headache take paracetamol, you don't need anti-inflammatory drugs for


that. It's about choosing the right drag the right type of pain. I think


what you mean is, if you are around 77 and using please don't


immediately stop. You have to go back to your GP and work it out


together. There will be risks but also benefits, or else he would not


be on it. Absolutely and people, like if


people have rheumatoid arthritis, they need the drugs. Are there


alternatives, antiinflammatories that don't increase risk of heart


failure? The purpose of the study was to look at all the different


types of nonsteroid antiinflammatory and some are much likery to cause


heart problems than others, so ibuprofen, that is in the lower end


of risk so we are already minimising risk. Also using the lowests do to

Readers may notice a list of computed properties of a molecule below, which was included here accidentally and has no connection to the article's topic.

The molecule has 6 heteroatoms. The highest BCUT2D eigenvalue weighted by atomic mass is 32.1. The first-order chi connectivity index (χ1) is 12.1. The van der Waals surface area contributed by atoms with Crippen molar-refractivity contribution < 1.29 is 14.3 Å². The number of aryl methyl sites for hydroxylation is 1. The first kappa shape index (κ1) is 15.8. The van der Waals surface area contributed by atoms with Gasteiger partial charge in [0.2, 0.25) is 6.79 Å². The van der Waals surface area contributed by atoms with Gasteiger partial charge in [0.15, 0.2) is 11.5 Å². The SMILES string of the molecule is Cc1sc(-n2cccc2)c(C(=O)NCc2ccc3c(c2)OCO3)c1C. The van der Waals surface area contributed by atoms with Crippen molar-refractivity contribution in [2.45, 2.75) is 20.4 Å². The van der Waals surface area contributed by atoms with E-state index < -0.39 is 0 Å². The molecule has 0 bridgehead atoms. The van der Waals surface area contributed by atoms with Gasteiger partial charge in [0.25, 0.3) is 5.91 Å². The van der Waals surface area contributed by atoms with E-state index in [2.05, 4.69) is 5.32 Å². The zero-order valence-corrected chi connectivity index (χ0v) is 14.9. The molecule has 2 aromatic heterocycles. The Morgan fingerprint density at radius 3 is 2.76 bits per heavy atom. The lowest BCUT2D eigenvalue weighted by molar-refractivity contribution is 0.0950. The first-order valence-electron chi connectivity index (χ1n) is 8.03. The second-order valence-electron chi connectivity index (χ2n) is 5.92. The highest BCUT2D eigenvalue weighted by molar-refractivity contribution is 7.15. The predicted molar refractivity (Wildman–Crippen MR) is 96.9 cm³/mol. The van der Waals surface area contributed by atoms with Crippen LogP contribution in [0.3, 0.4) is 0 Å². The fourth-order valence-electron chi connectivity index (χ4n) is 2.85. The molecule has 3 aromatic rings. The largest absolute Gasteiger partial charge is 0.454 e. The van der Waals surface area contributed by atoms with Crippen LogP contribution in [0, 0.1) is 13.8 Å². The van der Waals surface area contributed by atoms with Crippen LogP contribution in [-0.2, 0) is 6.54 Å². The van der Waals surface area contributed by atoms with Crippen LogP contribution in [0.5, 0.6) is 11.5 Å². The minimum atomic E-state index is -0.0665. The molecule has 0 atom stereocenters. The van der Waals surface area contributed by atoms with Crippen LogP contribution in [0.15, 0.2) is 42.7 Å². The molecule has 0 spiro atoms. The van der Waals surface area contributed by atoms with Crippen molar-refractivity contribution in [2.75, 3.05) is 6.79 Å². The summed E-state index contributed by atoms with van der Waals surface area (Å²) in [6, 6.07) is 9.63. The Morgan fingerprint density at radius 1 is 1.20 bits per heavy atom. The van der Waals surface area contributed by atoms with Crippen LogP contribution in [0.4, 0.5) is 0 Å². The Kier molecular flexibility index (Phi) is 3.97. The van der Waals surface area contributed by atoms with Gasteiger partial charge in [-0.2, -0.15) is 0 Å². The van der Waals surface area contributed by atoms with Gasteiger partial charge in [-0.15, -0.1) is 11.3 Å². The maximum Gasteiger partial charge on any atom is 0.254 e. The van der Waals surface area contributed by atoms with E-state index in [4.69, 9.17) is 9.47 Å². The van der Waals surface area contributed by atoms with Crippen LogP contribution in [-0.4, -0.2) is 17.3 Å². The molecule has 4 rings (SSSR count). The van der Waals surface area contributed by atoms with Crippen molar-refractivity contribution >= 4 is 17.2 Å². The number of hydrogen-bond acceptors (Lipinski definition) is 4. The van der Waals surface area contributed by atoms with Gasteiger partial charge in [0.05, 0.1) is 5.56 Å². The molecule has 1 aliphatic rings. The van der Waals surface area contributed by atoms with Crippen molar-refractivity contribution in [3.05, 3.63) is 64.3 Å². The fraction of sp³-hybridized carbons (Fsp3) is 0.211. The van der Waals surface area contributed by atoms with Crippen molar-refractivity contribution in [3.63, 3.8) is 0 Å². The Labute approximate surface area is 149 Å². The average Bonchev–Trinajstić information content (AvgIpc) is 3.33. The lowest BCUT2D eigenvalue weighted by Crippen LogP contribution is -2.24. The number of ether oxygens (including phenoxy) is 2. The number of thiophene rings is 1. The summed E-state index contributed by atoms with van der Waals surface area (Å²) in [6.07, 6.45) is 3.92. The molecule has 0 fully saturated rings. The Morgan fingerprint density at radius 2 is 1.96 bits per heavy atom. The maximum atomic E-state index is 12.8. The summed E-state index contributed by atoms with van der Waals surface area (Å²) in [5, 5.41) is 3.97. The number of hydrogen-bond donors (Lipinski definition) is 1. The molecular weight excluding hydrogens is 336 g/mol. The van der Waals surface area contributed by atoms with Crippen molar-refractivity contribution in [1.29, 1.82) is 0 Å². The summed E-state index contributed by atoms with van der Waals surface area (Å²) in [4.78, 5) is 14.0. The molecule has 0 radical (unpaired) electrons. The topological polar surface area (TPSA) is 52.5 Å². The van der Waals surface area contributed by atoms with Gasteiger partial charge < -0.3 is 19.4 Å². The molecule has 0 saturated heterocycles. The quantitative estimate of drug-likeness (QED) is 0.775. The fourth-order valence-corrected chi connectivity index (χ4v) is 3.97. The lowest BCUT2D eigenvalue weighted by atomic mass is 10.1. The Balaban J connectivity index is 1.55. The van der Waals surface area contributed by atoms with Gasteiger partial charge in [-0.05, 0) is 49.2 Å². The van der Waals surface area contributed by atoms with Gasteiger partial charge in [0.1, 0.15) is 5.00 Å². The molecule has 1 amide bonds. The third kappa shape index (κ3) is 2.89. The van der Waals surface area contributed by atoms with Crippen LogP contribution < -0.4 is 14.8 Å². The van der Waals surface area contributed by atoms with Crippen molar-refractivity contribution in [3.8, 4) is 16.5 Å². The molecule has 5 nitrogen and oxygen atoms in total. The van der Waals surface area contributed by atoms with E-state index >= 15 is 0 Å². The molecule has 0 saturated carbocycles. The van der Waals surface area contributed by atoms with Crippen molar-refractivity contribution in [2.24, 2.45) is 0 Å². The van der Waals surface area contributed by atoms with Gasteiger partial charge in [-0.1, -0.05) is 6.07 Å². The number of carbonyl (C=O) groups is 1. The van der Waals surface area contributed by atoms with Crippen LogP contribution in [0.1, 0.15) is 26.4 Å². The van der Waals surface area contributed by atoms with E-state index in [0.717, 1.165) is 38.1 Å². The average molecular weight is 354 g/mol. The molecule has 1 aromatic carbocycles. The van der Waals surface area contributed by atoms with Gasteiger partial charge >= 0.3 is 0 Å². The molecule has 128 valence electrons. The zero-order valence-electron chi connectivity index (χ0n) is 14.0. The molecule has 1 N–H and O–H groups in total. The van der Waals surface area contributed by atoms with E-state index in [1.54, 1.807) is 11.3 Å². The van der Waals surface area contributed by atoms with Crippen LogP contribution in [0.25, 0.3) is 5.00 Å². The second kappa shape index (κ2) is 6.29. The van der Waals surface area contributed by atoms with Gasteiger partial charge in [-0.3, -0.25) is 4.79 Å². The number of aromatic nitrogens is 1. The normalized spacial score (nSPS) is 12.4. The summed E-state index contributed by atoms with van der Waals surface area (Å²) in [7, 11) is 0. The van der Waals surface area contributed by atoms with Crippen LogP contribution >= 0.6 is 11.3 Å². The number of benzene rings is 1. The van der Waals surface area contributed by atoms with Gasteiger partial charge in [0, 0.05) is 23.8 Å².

kill the -- dose to kill the pain and where possible minimising the


duration of treatment. Thank you very much.


We get the latest from Oxford where a teenage girl has been


assaulted after being grabbed off the street in Oxford


Celebrations will be held in Cardiff later to mark the success of Welsh


Incredible footage of the moment a police officer used his vehicle to


stop a person after he fell into a coma. The PC has received an award


for saving the lives of the young woman driving, her child and


potentially other motorists. Have a look.


We are hoping to talk to PC Pattison later in the programme.


Celebrations will be held in Cardiff later to mark the success of Welsh


athletes at the 2016 Olympic and Paralympic games.


So how does it feel to come back to your hometown with gold,


and what message do our athletes hope to bring to their


Let's talk now to four Welsh athletes who all brought back


Hollie Arnold, who won gold in Paralympic javelin.


Hollie was born without a right forearm.